How to lower your Council Tax Band and save £1,000 a year

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How to lower your Council Tax Band and save £1,000 a year



ALMOST a third of households who challenged their council tax band last year saw bills fall.
Council tax bills soar by an average of £78 this year for hard-up Brits but checking that you’re in the right band could save you a £1,000 a year.
2 Could you be one of 400,000 homes overpaying on council tax?Credit: Getty
New figures from the Valuation Office Agency show that 31 per cent – or 11,910 – of people who challenged theirs in 2018/19 saw their bills fall as a result.
The problem with banding dates back to 1991, when the new council tax system was launched and the Government needed to value every property in the UK – an estimated 400,000 homes are overpaying on their council tax.
The valuations were done quickly and not very well – meaning you could be paying more council tax than your neighbour, even though you live in the exact same sized property.
But know that challenging your band doesn’t always lower bills – 61 per cent of cases last year stayed the same and 0.8 per cent were unlucky enough to see them rise.
Here’s MoneySavingExpert’s step-by-step guide to seeing if your in the wrong band.
2 Council tax bills are set to rise again next yearCredit: Getty – Contributor
Step One – the neighbours check
The most important step is to find out if you’re in a higher band than your neighbour.
If you don’t fancy the embarrassment of asking them – the information is publicly available.
Use the Valuation Office Agency (VOA) in England or the Scottish Assessors Association (SAA) in Scotland to check your banding and your neighbours.
If they’re in a similar-sized property to you and in a lower band, then you may have a claim.
Be warned though – it might just mean all the other homes in the street are in the wrong band and could face higher bills as a result.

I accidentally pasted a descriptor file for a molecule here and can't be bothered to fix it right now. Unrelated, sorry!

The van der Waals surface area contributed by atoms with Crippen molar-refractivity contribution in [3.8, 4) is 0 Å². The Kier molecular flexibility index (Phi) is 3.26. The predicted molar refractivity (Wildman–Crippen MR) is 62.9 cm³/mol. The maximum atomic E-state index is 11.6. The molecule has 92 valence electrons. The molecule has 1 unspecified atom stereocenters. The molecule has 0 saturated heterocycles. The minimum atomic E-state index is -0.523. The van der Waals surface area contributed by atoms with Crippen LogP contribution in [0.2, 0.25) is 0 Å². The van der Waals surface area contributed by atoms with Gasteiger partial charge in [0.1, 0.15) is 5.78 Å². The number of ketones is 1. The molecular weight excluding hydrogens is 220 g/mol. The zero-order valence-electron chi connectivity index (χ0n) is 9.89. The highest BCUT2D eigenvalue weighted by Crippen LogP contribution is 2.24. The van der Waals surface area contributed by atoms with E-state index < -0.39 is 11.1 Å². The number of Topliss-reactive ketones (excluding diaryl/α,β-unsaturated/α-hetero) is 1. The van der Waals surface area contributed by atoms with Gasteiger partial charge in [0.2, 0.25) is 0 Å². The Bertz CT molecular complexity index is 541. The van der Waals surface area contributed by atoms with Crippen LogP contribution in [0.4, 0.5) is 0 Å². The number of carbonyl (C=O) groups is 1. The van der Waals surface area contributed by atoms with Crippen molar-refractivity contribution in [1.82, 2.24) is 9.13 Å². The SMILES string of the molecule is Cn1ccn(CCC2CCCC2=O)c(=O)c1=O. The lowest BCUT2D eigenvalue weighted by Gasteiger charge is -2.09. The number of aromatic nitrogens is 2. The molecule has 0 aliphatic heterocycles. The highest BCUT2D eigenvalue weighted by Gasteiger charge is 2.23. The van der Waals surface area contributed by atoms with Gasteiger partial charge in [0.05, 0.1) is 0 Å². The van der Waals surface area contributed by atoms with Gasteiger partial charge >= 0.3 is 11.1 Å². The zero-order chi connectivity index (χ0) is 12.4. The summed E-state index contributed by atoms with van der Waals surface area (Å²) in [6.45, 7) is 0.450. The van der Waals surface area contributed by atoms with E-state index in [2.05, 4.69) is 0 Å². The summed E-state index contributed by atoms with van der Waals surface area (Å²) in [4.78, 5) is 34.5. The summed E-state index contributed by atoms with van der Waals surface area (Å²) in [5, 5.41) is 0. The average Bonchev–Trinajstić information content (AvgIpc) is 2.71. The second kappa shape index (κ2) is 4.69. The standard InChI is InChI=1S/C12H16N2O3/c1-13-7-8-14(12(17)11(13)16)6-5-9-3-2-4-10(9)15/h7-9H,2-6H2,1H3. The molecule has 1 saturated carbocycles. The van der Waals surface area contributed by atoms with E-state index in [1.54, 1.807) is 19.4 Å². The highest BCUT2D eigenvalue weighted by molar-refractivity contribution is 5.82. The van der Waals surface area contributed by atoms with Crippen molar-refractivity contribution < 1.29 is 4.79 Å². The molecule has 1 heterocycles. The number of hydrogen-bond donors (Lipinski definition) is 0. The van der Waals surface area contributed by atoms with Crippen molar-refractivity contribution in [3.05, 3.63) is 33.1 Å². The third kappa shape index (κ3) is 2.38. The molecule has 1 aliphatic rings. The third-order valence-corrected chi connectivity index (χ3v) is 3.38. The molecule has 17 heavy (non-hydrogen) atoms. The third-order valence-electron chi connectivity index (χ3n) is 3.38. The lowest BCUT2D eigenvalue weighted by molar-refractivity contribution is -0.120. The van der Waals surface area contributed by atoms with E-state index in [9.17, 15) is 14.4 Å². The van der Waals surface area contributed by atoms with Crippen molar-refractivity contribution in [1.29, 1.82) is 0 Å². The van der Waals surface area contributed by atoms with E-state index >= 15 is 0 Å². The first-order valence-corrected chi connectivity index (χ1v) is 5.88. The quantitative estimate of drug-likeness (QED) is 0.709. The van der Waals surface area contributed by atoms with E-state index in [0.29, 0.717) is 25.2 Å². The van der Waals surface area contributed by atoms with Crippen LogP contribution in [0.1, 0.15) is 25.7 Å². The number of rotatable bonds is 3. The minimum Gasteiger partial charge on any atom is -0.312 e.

Step Two – the valuation check
You need to estimate how much your house was worth in 1991 and to do that first you’ll need to find out what your house is worth now.
If you bought your home after 1991 you can simply use that price and the date it was sold.
If you bought it or rented it before that you can use a website which offers historic price information such as Zoopla or Rightmove.
Then you can estimate how much your home was worth in 1991, by using MSE’s calculator.
It’s only a rough estimate but it’s important as it might be that your neighbours are in the wrong band and not you – so you could end up hiking their bills if you appeal.
C4 follows five tenants hoping for a new home in Who Wants My Council House?
Step Three – Are you in the wrong band?
Once you’ve done step one and two, you should be in a position to to decide if you’ve can make a legit challenge or not.
But MSE warns that you need to be extra careful as when you do claim as you can’t just ask for it be lowered.
Instead, the council will carry out a “reassessment” which means your band could move up as well as down. This could happen if you’ve added something to your property that increases its value, such as an extension.
Step 4 – Make your challenge!
If you’re sure you’re in the wrong band, then you can make a challenge.
To do so, you can contact the Valuation Office Agency (VOA) directly or via its website and you’ll be given the chance to explain why you think your paying too much.
In Scotland you can do this on the SAA website.
If you’ve been in your home more than six months, you might get told that you can’t challenge your banding but that’s not the case.
If your challenge is rejected and you’re unhappy with the decision you have three months to appeal.
If your successful, not only will you get lower payments going forward but a rebate from the moment you moved into the property – or from 1993.
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What other help is available if I’m struggling to pay my council tax?
There is other help available if you want to try and cut your bills too.
Full-time students don’t need to pay any council tax at all and if you live alone you could qualify for a 25 per cent discount on your bills.
In a little-known scheme, if you live with someone who has a permanent condition that affects their intelligence or social functioning – something like Alzheimer’s or severe learning difficulties, you could also get a quarter off your bill.
And if you want to spread the cost of your payments a little further you can ask to make your payments over a full 12 months, rather than the usual 10.
More than 1.7million Brits are owed an average of £137 each in council tax refunds, according to new research.
Martin Lewis says thousands pay too much council tax and reveals how to check yours on This Morning

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